Friday, March 03, 2000

Riverfront redevelopment awaits funding

The Cincinnati Enquirer

        The plans for a redeveloped riverfront are set. Now about $75 million has to be found pay for it.

        There also must be an agreement between city and county officials — along with modifications to agreements with the Bengals, Reds and Firstar Center — to move parking garages north of Third Street.

        And it all needs to happen over the next few months.

        Cincinnati City Manager John Shirey said there is still a $50 million hole in funding for The Banks develop ment project and $25 million more needed to pay for infrastructure along the central riverfront.

        A plan to find that money must be agreed to by city and county leaders in a matter of months, so that developers can begin writing proposals for the massive development this summer.

        City Councilman Todd Portune said funding is the most important issue facing the riverfront.

        “It's what we all need to know — what is the real picture on the financing and what are the impediments,” Mr. Portune said.

        The only answer he got Thursday during a meeting of the Riverfront Steering Committee meeting is: We're working on it.

        Mr. Shirey and Hamilton County Administrator Dave Krings have been in many meetings trying to work out a plan, which may include cash from the federal and state governments.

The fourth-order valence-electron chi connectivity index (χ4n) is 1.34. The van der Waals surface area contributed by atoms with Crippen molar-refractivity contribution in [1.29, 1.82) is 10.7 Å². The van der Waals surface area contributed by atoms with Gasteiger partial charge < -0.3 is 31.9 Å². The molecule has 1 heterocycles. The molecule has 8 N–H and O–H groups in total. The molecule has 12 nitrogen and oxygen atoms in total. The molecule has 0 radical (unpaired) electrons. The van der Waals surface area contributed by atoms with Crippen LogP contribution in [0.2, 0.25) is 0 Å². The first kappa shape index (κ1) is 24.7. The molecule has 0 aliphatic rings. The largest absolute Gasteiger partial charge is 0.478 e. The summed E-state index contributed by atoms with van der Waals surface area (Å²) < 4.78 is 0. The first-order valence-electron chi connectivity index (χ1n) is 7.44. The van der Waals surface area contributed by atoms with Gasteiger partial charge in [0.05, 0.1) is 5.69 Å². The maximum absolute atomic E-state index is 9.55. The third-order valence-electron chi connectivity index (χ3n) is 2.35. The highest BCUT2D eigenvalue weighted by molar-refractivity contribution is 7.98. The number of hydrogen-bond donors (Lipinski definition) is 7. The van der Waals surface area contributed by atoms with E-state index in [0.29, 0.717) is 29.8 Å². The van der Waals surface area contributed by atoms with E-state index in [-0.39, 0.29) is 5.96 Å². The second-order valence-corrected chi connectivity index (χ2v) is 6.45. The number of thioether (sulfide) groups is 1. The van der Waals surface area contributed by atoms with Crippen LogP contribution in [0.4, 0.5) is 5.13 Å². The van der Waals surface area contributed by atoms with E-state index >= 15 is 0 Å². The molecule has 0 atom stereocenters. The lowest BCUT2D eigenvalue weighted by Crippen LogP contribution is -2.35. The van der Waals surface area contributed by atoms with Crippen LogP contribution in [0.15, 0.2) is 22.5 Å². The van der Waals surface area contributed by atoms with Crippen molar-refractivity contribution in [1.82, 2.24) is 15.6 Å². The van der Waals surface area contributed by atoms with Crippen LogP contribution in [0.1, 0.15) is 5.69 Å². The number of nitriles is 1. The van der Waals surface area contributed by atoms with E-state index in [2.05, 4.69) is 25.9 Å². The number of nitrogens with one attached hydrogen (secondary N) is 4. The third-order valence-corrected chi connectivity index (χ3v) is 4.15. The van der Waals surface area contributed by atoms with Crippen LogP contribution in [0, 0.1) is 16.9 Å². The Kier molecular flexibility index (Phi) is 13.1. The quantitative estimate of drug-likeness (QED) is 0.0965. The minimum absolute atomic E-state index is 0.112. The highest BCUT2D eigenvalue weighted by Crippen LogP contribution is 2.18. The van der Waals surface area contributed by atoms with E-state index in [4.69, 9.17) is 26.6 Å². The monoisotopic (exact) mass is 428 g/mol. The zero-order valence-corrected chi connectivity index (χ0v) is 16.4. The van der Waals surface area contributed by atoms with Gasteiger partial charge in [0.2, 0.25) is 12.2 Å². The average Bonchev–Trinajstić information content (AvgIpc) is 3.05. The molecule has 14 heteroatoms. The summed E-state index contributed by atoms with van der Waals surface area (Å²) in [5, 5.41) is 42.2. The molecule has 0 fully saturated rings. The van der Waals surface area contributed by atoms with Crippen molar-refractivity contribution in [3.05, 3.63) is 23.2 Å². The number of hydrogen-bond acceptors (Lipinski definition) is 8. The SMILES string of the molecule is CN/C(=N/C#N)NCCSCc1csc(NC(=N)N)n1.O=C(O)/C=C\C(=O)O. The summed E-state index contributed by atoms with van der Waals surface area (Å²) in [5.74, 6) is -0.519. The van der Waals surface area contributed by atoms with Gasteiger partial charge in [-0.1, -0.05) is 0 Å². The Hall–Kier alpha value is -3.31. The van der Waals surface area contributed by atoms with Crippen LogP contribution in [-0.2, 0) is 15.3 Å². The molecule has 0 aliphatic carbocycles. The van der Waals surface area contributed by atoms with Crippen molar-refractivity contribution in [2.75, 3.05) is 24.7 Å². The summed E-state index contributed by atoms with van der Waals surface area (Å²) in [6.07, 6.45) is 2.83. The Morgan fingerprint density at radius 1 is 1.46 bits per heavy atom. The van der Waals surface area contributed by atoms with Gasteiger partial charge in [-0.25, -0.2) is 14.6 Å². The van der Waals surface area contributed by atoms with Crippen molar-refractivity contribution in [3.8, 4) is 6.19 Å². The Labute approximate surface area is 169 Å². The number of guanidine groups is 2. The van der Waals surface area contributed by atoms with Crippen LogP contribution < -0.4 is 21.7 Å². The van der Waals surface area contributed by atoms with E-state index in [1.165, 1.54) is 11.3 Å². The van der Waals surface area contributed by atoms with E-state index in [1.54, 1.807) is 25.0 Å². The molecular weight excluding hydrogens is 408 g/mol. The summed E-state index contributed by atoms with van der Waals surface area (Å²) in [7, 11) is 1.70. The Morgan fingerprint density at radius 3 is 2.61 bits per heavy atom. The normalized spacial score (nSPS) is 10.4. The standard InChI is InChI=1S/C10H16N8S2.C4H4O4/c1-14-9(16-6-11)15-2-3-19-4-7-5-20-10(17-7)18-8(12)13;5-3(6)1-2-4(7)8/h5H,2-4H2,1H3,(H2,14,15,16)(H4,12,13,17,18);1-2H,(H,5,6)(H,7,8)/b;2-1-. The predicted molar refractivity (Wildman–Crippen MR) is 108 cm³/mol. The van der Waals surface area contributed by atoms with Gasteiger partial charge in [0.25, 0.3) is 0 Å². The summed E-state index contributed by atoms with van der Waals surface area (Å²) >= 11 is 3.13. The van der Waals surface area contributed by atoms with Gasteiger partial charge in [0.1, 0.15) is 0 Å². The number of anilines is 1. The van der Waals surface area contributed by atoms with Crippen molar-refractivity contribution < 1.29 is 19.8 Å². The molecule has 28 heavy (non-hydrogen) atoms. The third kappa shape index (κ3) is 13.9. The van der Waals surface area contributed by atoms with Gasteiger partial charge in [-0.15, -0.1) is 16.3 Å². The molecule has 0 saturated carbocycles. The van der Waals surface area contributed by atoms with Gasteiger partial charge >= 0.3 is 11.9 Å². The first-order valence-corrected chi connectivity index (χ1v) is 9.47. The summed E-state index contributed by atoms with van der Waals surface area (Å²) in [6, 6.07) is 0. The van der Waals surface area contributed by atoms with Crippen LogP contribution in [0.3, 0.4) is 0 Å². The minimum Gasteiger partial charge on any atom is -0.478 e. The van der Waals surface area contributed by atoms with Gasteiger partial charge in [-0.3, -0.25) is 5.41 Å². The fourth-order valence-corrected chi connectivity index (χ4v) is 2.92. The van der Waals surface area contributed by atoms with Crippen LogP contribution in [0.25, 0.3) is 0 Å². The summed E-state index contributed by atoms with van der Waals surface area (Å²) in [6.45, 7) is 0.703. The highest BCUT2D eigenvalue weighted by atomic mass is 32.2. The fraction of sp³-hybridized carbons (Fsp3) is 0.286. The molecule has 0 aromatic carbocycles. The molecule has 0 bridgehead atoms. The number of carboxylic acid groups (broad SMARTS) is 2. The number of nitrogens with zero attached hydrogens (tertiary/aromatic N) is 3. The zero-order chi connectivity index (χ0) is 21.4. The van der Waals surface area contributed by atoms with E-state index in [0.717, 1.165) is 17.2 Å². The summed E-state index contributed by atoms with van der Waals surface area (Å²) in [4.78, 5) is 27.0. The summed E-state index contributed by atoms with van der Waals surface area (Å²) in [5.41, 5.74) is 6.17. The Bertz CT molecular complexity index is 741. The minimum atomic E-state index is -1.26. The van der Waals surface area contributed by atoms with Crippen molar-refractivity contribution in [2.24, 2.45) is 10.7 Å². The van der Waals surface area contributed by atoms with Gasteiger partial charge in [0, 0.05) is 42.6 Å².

“I don't know that anyone at this point can say precisely what will be built and when or how it will be paid for,” Mr. Krings said.

        Tom Humes, a member of the Riverfront Advisers that drew up The Banks development proposal — which incorporates housing, retail, park space and restaurants between the two stadiums — said a finance committee of county and city staff may help find the solution.

        “We hope we can come back with a funding plan in the next several months that will not answer every question, but will give a concept,” Mr. Humes said.

        The other major issue in riverfront development — moving parking garages north of Third Street — should be easier to tackle because all of the parties involved agree it would be in the city's best interest, officials say.


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